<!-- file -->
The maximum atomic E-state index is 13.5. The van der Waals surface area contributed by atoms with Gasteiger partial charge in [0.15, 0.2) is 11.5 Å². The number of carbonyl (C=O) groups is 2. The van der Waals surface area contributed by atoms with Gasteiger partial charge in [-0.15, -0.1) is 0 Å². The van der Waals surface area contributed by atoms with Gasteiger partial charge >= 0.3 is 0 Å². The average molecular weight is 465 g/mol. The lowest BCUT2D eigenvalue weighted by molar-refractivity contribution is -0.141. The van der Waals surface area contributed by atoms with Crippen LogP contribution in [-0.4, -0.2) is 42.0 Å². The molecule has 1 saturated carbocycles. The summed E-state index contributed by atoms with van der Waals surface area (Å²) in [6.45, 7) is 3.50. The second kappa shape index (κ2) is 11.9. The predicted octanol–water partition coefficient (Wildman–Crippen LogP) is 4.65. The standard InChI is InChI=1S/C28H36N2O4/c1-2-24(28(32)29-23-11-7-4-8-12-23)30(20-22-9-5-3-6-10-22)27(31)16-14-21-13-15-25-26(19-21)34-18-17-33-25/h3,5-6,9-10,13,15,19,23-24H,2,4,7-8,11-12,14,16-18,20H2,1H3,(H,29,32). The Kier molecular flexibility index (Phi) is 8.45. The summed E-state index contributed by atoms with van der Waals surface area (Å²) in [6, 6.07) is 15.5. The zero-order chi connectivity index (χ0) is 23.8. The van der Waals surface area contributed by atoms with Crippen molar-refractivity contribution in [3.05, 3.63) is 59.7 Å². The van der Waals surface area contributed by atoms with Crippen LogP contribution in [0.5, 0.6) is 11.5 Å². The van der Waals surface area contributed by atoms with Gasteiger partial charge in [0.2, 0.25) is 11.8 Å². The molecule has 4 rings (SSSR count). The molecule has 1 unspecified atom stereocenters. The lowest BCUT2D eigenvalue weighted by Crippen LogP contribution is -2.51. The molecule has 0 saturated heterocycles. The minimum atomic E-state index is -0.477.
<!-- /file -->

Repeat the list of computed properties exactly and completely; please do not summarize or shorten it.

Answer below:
The maximum atomic E-state index is 13.5. The van der Waals surface area contributed by atoms with Gasteiger partial charge in [0.15, 0.2) is 11.5 Å². The number of carbonyl (C=O) groups is 2. The van der Waals surface area contributed by atoms with Gasteiger partial charge in [-0.15, -0.1) is 0 Å². The van der Waals surface area contributed by atoms with Gasteiger partial charge >= 0.3 is 0 Å². The average molecular weight is 465 g/mol. The lowest BCUT2D eigenvalue weighted by molar-refractivity contribution is -0.141. The van der Waals surface area contributed by atoms with Crippen LogP contribution in [-0.4, -0.2) is 42.0 Å². The molecule has 1 saturated carbocycles. The summed E-state index contributed by atoms with van der Waals surface area (Å²) in [6.45, 7) is 3.50. The second kappa shape index (κ2) is 11.9. The predicted octanol–water partition coefficient (Wildman–Crippen LogP) is 4.65. The standard InChI is InChI=1S/C28H36N2O4/c1-2-24(28(32)29-23-11-7-4-8-12-23)30(20-22-9-5-3-6-10-22)27(31)16-14-21-13-15-25-26(19-21)34-18-17-33-25/h3,5-6,9-10,13,15,19,23-24H,2,4,7-8,11-12,14,16-18,20H2,1H3,(H,29,32). The Kier molecular flexibility index (Phi) is 8.45. The summed E-state index contributed by atoms with van der Waals surface area (Å²) in [6, 6.07) is 15.5. The zero-order chi connectivity index (χ0) is 23.8. The van der Waals surface area contributed by atoms with Crippen molar-refractivity contribution in [3.05, 3.63) is 59.7 Å². The van der Waals surface area contributed by atoms with Crippen LogP contribution in [0.5, 0.6) is 11.5 Å². The van der Waals surface area contributed by atoms with Gasteiger partial charge in [0.2, 0.25) is 11.8 Å². The molecule has 4 rings (SSSR count). The molecule has 1 unspecified atom stereocenters. The lowest BCUT2D eigenvalue weighted by Crippen LogP contribution is -2.51. The molecule has 0 saturated heterocycles. The minimum atomic E-state index is -0.477.